Children and teens who get less sleep, especially those who spend less time in rapid eye movement (REM) sleep, may be more likely to be overweight, according to a report in the August issue of Archives of General Psychiatry.
The obesity rate has more than tripled among children aged 6 to 11 years in the past 30 years, and approximately 17 percent of U.S. adolescents are now overweight or obese, according to background information in the article. Obesity results from an imbalance between calorie intake and energy expenditure from physical activity, but little is known about other factors that can alter this balance. A number of studies have documented an association between fewer hours of sleep and higher body mass index (BMI) in both adults and children.
Xianchen Liu, M.D., Ph.D., of the Western Psychiatric Institute and Clinic, Pittsburgh, and colleagues studied 335 children and adolescents age 7 to 17 years (average age 10.8). For three consecutive nights, participants’ sleep was monitored through polysomnography, which assesses total sleep time, time spent in REM, the time it takes to fall asleep and other variables. Weight and height were measured to calculate BMI.
A total of 49 participants (14.6 percent) were at risk for becoming overweight and 45 (13.4 percent) were overweight. Compared with children at a normal weight, those who were overweight slept about 22 minutes less per night and had lower sleep efficiency (percentage of time in bed that an individual is asleep), shorter REM sleep, less eye activity during REM sleep and a longer wait before the first REM period.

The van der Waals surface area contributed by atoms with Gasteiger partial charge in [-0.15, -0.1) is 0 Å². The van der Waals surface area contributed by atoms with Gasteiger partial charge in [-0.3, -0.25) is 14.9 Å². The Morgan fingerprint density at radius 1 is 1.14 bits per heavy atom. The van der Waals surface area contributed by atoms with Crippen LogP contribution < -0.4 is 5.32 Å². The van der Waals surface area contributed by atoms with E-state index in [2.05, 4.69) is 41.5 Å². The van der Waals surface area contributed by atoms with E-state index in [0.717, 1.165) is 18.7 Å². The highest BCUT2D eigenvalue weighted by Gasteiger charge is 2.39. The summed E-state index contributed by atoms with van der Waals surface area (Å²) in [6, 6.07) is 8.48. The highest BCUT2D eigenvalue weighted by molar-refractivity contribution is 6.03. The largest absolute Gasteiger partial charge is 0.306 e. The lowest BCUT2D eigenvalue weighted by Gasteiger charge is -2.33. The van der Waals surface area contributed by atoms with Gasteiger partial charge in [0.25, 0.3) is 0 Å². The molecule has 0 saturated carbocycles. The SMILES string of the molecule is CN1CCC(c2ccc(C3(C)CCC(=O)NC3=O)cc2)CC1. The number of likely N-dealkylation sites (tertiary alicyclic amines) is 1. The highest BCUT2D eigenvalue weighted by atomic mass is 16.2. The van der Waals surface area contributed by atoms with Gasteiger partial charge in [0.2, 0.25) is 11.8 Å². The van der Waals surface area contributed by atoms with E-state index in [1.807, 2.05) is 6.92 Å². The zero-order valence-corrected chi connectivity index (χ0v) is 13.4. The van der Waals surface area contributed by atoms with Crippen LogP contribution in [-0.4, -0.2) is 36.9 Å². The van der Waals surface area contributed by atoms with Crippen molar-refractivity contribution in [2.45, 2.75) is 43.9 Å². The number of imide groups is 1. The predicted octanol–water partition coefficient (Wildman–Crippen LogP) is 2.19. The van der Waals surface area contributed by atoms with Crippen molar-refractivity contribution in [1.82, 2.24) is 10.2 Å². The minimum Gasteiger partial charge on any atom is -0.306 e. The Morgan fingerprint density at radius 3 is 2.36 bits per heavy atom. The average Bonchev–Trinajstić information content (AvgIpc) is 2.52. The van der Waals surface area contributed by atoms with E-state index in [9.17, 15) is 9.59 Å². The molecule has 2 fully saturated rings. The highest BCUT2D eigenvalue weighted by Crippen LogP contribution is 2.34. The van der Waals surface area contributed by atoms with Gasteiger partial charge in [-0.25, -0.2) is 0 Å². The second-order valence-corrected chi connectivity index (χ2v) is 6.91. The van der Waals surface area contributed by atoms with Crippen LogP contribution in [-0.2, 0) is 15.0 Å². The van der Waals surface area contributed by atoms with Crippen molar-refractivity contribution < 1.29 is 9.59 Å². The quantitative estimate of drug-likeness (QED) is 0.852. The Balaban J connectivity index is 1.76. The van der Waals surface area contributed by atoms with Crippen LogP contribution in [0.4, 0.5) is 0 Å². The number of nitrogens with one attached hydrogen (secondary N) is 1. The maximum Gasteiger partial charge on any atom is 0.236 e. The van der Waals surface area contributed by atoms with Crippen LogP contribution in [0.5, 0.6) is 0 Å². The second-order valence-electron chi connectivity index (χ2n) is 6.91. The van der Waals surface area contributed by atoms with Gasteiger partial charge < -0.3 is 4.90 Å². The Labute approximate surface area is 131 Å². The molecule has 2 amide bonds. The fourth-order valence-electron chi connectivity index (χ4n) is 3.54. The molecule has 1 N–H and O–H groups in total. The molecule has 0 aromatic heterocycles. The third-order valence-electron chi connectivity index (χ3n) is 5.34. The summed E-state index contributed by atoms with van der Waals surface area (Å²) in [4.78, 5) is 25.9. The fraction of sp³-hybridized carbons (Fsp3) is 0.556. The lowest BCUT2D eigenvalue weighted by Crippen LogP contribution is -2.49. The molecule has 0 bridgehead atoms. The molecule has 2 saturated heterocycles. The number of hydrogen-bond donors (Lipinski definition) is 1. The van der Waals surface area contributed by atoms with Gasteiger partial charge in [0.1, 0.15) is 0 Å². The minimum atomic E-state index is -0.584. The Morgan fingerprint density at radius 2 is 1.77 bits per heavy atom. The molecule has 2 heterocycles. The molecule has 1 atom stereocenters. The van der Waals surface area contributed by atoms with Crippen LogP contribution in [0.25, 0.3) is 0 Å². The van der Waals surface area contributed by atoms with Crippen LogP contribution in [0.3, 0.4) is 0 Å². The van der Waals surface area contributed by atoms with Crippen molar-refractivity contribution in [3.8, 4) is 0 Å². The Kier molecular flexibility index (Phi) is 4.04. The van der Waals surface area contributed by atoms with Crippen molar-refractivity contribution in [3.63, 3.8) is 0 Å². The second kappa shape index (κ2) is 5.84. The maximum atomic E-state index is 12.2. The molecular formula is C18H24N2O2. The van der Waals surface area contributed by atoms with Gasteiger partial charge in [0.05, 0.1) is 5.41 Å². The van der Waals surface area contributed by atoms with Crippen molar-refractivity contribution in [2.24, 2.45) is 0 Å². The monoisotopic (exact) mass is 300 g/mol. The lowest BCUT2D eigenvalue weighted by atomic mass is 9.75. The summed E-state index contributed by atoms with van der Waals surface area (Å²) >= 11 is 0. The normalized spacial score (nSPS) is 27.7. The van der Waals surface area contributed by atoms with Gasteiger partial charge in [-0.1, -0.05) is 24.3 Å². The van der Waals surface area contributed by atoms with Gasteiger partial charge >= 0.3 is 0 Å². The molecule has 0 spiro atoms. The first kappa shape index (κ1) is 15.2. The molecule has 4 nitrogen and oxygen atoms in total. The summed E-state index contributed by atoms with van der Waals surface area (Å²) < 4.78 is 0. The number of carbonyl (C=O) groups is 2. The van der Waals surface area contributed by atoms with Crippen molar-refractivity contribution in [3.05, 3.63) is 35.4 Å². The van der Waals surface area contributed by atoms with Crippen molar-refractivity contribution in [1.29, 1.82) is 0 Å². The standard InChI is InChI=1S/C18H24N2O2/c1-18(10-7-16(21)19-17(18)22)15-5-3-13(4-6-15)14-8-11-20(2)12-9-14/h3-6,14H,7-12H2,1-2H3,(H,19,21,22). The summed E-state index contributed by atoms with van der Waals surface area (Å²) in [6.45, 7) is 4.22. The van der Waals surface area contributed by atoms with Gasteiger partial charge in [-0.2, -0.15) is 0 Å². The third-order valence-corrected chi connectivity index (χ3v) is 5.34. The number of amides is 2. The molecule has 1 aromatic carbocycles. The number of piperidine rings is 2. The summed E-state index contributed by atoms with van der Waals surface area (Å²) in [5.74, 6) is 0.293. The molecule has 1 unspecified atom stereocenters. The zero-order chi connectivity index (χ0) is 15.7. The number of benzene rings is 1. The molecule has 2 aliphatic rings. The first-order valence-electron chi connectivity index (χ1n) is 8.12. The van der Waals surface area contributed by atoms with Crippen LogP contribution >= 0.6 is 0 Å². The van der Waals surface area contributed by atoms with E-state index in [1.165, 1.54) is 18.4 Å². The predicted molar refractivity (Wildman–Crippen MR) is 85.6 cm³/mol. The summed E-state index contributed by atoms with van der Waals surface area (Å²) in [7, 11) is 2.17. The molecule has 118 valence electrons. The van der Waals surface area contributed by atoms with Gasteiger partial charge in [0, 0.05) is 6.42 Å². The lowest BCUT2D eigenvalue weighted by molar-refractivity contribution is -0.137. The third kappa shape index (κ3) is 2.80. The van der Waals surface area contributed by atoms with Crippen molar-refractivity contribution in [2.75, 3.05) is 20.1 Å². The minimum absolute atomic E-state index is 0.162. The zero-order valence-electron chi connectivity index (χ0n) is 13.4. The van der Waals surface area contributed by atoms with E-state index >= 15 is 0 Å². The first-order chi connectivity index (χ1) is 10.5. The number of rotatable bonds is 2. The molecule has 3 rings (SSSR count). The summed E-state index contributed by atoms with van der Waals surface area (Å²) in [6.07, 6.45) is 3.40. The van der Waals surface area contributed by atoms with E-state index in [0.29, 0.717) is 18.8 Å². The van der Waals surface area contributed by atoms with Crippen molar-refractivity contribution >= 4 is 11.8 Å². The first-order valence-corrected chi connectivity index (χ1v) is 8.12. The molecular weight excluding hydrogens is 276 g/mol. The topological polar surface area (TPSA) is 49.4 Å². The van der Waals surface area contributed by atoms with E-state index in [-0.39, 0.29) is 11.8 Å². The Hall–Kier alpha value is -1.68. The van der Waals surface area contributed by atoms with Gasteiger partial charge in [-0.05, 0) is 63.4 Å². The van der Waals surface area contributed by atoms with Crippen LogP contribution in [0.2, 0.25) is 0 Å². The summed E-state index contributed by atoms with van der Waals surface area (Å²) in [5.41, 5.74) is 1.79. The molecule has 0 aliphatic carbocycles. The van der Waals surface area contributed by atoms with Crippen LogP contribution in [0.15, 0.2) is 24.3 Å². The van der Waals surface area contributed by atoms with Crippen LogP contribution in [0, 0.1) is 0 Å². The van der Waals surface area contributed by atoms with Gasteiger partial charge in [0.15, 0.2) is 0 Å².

After adjusting for other related factors, one hour less of total sleep was associated with two-fold increased odds of being overweight and one hour less of REM sleep was associated with three-fold increased odds.
“Although the precise mechanisms are currently under investigation, the association between short sleep duration and overweight may be attributed to the interaction of behavioral and biological changes as a result of sleep deprivation,” the authors write. Sleep loss causes changes in hormone levels that may affect hunger, and also provides an individual with more waking hours in which to eat. In addition, sleep loss contributes to fatigue the following day, which may decrease physical activity and calorie expenditure.
“Given the fact that the prevalence of overweight among children and adolescents continues to increase and chronic sleep insufficiency becomes more prevalent in modern society, family- and school-based sleep interventions that aim to enhance sleep hygiene and increase sleep duration may have important public health implications for the prevention and intervention of obesity and type 2 diabetes in children,” the authors conclude. “
Furthermore, our results demonstrate an important relationship between REM sleep and high BMI and obesity, suggesting that the short sleep–obesity association may be attributed to reduced REM sleep time and decreased activity during REM sleep.”